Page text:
Mostly, yes, though to different extents. It’s only natural because even if you no longer call the place home it’s still where you started from. Here the expat spectrum seems to cover those who get tearful every time someone mentions the English Premier League to the uber-integrators who know their new country’s national anthem better than 99% of the people who were born there. Plenty of expats here get homesick, and since in this part of the world it’s not a cheap Ryan Air flight away more than a few end up going back. In turn a few of them soon remember why they left in the first place and come back again. Ping Pong Poms they’re sometimes known as here. I’m closer to the integrator end of the scale, though I only know the first verse and even then tend to get a bit muddled with lines 5 and 7. But the thing is I’ve never really missed the UK. I miss certain people obviously, and I keep following what’s going on back there because even though I will almost certainly never live there again (it’d have to become the kind of small government state I wish for, and then I’d still have to persuade the missus to move back to colder winters and generally shit weather) I’m still fond of the place and care about what happens.

    The difference, and whether Clarkson has a point is talking out of his arse, is whether Britain is a shithole you’re running away from or the other country is somewhere you’re going to for a positive reason. In my case most of the reason for coming to Australia was to stay with Mrs Exile, and Britain’s increasing crappiness was incidental. The most effect I think it had was that if Britain had been a better place to live I might have put up more of a defence of the place and Mrs Exile might not have been so keen to leave in the first place – she knows that Australia is far from being a Utopia as well. It wasn’t that turning into a shithole drove me out of the UK, it was that I had somewhere else I could live and the UK didn’t offer a good enough reason not to go.

  3. I really wish I was an ex-pat.

    If I ever manage to get my hands on some serious cash, I would be out of this shit-hole in an instant.

  4. My parents were ex-pats (Africa, dontcha know?), and I always thought I would be.

    But somehow I left a UK university and took a UK job. Then had kids. The kiddies are literally, honestly, the only thing that keeps me here – now too old (GCSE, A-Levels) to change schools. Once they’re all through the education system, I’m off. On a boat. For good.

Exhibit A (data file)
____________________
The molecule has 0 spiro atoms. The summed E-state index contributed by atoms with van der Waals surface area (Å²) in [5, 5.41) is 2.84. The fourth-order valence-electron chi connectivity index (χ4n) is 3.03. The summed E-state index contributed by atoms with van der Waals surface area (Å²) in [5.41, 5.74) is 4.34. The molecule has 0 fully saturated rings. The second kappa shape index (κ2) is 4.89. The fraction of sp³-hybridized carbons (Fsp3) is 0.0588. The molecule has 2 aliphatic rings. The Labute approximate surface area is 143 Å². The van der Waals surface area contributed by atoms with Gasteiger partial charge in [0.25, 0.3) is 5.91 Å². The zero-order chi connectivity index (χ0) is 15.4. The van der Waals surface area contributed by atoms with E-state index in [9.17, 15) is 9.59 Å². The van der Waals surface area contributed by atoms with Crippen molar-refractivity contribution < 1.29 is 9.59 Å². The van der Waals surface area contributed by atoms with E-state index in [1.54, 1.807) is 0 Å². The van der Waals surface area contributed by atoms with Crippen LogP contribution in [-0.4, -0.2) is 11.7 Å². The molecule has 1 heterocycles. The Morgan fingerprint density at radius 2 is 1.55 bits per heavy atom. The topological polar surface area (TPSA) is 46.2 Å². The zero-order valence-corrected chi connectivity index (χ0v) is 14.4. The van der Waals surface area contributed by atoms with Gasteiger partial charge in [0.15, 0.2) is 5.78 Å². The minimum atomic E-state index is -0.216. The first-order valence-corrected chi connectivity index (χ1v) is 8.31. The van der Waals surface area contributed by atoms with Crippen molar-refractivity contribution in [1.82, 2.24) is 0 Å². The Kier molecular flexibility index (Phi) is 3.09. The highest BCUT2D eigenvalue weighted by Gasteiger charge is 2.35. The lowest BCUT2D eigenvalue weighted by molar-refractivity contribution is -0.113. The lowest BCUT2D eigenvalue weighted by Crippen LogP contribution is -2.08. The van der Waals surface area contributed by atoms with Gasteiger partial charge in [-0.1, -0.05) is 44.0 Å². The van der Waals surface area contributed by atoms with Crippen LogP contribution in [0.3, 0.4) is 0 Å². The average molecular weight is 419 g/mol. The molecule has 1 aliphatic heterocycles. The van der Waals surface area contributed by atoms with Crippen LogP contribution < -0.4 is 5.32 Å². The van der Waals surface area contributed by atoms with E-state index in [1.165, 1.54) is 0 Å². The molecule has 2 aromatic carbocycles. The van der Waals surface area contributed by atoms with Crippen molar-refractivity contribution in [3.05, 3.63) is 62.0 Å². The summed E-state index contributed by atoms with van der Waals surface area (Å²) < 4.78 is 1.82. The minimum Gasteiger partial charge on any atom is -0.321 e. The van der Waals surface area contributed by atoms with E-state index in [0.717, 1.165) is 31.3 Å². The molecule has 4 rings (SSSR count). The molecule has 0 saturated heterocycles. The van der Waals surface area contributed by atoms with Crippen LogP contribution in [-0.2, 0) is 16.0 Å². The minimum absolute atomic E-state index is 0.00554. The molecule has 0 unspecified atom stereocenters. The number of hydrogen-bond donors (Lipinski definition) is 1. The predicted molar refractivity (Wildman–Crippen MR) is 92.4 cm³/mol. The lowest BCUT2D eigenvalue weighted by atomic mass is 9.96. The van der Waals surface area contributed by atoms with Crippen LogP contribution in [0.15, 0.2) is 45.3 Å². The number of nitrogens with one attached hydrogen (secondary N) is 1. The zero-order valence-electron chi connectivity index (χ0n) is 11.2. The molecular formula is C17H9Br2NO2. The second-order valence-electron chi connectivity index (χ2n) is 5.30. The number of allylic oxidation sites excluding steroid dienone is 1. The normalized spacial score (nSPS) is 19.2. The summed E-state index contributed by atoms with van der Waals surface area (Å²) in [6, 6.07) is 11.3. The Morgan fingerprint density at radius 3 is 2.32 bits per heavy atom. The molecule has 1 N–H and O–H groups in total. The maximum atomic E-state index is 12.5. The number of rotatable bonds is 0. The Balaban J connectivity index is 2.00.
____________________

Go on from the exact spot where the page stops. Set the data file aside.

5. Strangely enough, I’ve just bought 3 160-bag boxes of Twinings Everyday Tea to add to the stash of stuff we’re taking with us. I may well buy some more as they were on offer. French tea is like hot water strained through used pants gussets. Real pish.

    Yes, I’m off. It’s not that I don’t love my country, it’s just that the cunts seem to have the upper hand and they insist on spending a lot of my money on people who can’t be asked to look after themselves. OK, if I remain within the UK tax system then I’ll still be paying, but at least I won’t have to see them living off my money.

    There’s also a disregard for anything that could be described as ‘culture’ – unless you count reality TV and soaps.

    I’m now able to retire early, and I’d like to do it in an environment that I think offers a better and more relaxed quality of life and has some appreciation of the value of self-responsibility.

    I can’t fucking wait!

  6. Pingback: Good for you, really. Now sod off and stop moaning about the UK. « Al Jahom's Final Word

Leave a Reply

Fill in your details below or click an icon to log in:

WordPress.com Logo

You are commenting using your WordPress.com account. Log Out /  Change )

Twitter picture

You are commenting using your Twitter account. Log Out /  Change )

Facebook photo

You are commenting using your Facebook account. Log Out /  Change )

Connecting to %s

This site uses Akismet to reduce spam. Learn how your comment data is processed.